In the last installment we started down the perilous rabbit hole of the presidential candidates’ respective healthcare plans. In this episode, we continue said journey which happens to lead us to the pharmacy where our life-saving medication is covered provided we pay the $18,325 deductible, the $57 copay and half of the acquisition cost of the drug which also happens to be $18,325. What are the odds?

Suffice it to say that prescription drug prices are a pressing health issue. As per the previous article, information on the candidates’ plans was extracted without anesthesia from their respective websites: and

Secretary Clinton plans to remove tax breaks for direct to consumer marketing. (I was not aware that was even an option). She will demand that drug companies invest more funds in research and development instead of marketing if they want to get any taxpayer support. She wants to create a “backstop” for excessively expensive drugs that do not have any competition. (Those types of drugs do tend to be more expensive). And she intends to clear out the FDA backlog of generic drugs.

Another shady pharmaceutical practice that Secretary Clinton is wanting to address is “Pay for Delay”. This is where a drug company that makes a brand name drug pays generic drug makers to hold off on making generic versions of the drug, thereby allowing the brand name drug company to rake in profits over a longer time period. If this practice seems shockingly corrupt and detrimental to patients, that’s because it is.

The one area where Secretary Clinton and Mr. Trump are in agreement is the importation of medications from other countries. They are both in favor of this practice. They both emphasize that the imported medications would be inspected for quality and safety. This is where Mr. Trumps plan to control prescription drug costs ends. He has not mentioned any other approaches on his website.

But Secretary Clinton does.

She wants to ensure that new drugs are more effective than established treatments. While this may seem like a no-brainer, the actual process of a new drug coming to market is anything but. A new drug only has to prove that it is better than placebo (i.e. nothing) to be approved by the FDA. It does not have to prove that it is better than the established medication.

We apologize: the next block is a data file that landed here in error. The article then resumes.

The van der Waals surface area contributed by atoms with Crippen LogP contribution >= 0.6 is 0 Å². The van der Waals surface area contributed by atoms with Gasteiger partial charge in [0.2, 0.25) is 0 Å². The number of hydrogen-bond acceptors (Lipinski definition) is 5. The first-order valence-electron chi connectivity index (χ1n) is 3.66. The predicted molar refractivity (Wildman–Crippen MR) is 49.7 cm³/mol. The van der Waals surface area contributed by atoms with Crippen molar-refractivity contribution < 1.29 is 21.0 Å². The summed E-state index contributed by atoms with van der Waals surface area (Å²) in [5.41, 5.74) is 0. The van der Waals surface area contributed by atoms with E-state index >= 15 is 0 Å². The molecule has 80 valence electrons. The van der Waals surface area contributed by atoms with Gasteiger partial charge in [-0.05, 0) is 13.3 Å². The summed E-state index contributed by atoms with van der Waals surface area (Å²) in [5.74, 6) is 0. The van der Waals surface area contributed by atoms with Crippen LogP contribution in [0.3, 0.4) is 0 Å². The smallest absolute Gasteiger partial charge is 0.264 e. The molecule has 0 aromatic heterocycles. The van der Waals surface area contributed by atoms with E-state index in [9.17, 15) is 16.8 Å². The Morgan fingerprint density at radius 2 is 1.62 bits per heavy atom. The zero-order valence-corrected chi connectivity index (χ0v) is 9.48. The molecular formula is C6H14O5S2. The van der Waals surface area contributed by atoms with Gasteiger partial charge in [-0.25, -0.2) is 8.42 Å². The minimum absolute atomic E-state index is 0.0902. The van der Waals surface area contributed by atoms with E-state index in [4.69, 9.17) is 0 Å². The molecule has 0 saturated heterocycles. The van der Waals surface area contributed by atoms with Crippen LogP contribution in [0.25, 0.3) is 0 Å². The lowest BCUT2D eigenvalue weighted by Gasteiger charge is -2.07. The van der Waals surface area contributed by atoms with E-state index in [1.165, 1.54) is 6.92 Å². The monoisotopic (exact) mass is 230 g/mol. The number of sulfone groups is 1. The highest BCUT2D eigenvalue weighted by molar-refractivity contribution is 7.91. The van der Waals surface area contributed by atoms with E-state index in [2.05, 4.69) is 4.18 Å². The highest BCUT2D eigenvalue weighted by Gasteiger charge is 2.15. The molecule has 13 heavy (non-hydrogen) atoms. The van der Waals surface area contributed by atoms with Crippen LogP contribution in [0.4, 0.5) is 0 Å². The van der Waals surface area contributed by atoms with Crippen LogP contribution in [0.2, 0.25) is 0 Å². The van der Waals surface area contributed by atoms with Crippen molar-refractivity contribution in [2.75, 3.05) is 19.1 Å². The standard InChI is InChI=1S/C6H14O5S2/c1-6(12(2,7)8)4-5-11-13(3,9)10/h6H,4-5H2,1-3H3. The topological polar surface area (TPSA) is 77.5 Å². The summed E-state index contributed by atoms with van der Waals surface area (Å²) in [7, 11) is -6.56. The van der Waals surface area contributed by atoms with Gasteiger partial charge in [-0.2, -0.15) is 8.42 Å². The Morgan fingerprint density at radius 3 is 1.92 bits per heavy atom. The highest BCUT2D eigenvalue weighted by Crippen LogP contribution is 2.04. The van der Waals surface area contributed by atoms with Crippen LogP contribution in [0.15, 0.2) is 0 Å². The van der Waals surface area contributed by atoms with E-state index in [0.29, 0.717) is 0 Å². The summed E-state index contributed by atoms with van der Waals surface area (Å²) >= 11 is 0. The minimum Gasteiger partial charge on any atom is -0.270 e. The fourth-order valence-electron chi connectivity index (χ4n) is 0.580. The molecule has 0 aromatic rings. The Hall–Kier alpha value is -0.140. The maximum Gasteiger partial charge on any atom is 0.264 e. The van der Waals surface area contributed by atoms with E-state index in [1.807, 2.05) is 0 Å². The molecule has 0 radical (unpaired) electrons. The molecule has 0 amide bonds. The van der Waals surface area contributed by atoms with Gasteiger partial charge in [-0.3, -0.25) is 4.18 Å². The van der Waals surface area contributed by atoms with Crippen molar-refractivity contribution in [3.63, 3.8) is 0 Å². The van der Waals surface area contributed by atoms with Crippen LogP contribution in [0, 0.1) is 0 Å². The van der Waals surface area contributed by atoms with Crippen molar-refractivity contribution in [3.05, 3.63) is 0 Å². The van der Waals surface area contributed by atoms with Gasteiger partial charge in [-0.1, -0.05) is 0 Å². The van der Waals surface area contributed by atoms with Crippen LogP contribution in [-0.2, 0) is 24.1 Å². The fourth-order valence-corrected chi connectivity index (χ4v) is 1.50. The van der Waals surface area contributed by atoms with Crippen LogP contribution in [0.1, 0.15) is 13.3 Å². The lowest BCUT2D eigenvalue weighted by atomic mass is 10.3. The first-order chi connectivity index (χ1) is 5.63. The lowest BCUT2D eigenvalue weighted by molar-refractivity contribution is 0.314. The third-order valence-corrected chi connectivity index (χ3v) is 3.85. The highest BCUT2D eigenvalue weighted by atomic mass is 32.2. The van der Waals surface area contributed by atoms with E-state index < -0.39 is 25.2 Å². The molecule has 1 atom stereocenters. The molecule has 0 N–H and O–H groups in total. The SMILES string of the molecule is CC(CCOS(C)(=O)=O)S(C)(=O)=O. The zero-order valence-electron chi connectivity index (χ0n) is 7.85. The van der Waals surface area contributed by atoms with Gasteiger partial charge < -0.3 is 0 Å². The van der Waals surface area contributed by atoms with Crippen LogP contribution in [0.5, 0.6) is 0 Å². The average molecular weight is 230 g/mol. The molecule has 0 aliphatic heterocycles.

For example, let’s say Drug company Moneybath has a drug, X, that treats depression better than placebo. It submits the research to the FDA and if the research is found to be sound, the drug is approved. Then drug company Moneybath sends sales reps to clinics and does direct to consumer advertising featuring black and white footage of a morose middle aged woman that turns into color after she takes drug X. Drug X sells for $319 per month. Meanwhile the established treatment drug A sells for $10 per month. Secretary Clinton wants to hold drug company Moneybath responsible for showing that drug X actually works better than drug A. Certainly from a provider and patient perspective that would be very helpful information.

Secretary Clinton’s plan will allow Medicare to negotiate directly for drug prices. This allow Medicare to leverage its large patient population to get a better deal from drug companies. Since getting a Medicare contract means a medication would be easily accessible to millions of seniors, drug companies have a strong incentive to strike a good bargain.

And finally, Secretary Clinton vows to put penalties on unjustified price increases. I’m guessing the recent case of the Epipen price surge and the not as recent example of the toxoplasmosis drug used for AIDS patients, Daraprim, price surge are examples of such unjustified price increases.

That concludes this brief tour of our presidential candidates’ plans for America’s healthcare. As always, the debate essentially boils down to whether we think healthcare is a public good like road works, drinking water and fire fighters that everyone should support so everyone can use it, or if we think healthcare is a private good like cell phones, cars, and paisley socks that people decide on their own whether they want to get it or not.

We’ll have a slightly clearer sense of America’s leanings on November 9.  

Dr. Ali Javanbakht is the UCSB Student Health Medical Director